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A former New York journalist claims the “damaging” harassment and “personal attacks” she faced by Gov. Andrew Cuomo’s administration was one of the reasons that led her to quit her job.
Lindsay Neilsen, in a post to Twitter Sunday, said she left Albany-based News10 ABC following the alleged “threatening” tactics and “incessant bullying” she endured by the governor’s office.
Neilsen, who left News10 in 2017 after joining the news outlet in 2012, told The Post Monday that the alleged harassment was “one of the reasons” why she quit her job.
“I didn’t want to deal with it anyone,” she said.
The fresh accusations come amid sexual harassment allegations against the governor.
“‘You have a vendetta against him don’t you!’ That was the last time I allowed someone connected to Governor Andrew Cuomo’s administration to harass and manipulate me,” Nielsen said in a statement posted to Twitter.
“It was during one of the many accusatory and threatening phone calls I received by his staff members that I realized this behavior was never going to stop,” she said. “It was shortly thereafter that I decided to leave my job at News10.”
Neilsen continued, “The late night phone calls from the administration, the constant threats to call my boss, the incessant bullying to try and get me to stop doing my job and reporting specific stories…it would never end.”
The tactics used “were deliberate, yet evasive,” the reporter charged.
“They skimmed the line of inappropriateness ever so delicately as to make you feel like they were acceptable,” she said.
She went on, “I am writing this today to make sure that those involved in this behavior back then now know that not only was it not acceptable but also that it was damaging.”
“I applaud those who have come forward recently with reports of similar behavior by the same administration.”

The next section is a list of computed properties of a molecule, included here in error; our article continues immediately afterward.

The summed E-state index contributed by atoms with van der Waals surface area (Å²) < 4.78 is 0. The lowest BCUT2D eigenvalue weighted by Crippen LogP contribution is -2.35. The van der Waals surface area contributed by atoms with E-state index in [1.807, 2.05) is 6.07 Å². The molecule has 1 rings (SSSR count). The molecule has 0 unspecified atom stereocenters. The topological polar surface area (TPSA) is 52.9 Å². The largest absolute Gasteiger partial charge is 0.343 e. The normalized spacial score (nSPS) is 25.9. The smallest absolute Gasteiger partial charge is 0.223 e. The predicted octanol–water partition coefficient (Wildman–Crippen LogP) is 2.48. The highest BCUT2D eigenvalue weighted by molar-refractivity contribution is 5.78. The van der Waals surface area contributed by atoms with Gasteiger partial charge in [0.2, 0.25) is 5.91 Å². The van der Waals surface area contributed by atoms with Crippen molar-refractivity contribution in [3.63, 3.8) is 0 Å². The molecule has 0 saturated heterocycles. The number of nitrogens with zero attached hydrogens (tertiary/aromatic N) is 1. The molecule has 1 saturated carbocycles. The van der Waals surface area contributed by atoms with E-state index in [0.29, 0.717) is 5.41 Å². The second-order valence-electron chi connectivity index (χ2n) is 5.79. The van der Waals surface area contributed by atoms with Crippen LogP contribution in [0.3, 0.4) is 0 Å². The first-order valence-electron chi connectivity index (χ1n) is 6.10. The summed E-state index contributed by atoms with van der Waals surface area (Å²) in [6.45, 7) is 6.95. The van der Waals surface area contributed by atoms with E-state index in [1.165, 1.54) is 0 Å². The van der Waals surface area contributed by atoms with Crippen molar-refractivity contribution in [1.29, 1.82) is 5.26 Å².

Neilsen told The Post that what she went through “felt like personal attacks.”
“It was very harassing,” she said.
Neilsen explained that when she’d reach out to Cuomo’s office for comment on a story she often would not get a response — only to then get a barrage of phone calls demanding changes after it was published.
“They would make it personal, claiming I have this personal vendetta against the governor, which is absolutely bogus. I was doing my job as a journalist,” she said. “All I was ever trying to do was report the story, report the facts.”
Neilsen said she decided to come forward after seeing similar reports of allegations against the Cuomo administration, including by Morgan Pehme, who served as editor-in-chief of City & State from 2012 to 2014.
“I don’t want another reporter to have to go through that. That’s why I did it,” Neilsen tearfully said.
She’s listed as a media account executive at BH Media Group for her most recent job, according to her LinkedIn account.
Cuomo’s office did not immediately respond to a request for comment by The Post Monday.
Former Cuomo staffer Charlotte Bennett, 25, alleged to The New York Times in a report published over the weekend that the governor last year made a series of inappropriate remarks that left her convinced he “wanted to sleep with” her.
Bennett’s claim came less than a week after another former staffer, Lindsey Boylan, 36, alleged that Cuomo kissed her on the lips without warning and suggested that they spend a flight playing “strip poker.”
On Sunday, Cuomo attempted to explain away his allegations of sexual harassment as “jokes” that were misinterpreted as “unwanted flirtation” – as he agreed to let New York Attorney General Letitia James appoint an outside investigator to look into the scandal.
“I acknowledge some of the things I have said have been misinterpreted as unwanted flirtation,” Cuomo said in a prepared statement. “To the extent anyone felt that way, I am truly sorry about that.”
Cuomo added, “To be clear, I never inappropriately touched anybody, and I never propositioned anybody, and I never intended to make anyone feel uncomfortable.”
“But these are allegations that New Yorkers deserve answers to,” Cuomo said.
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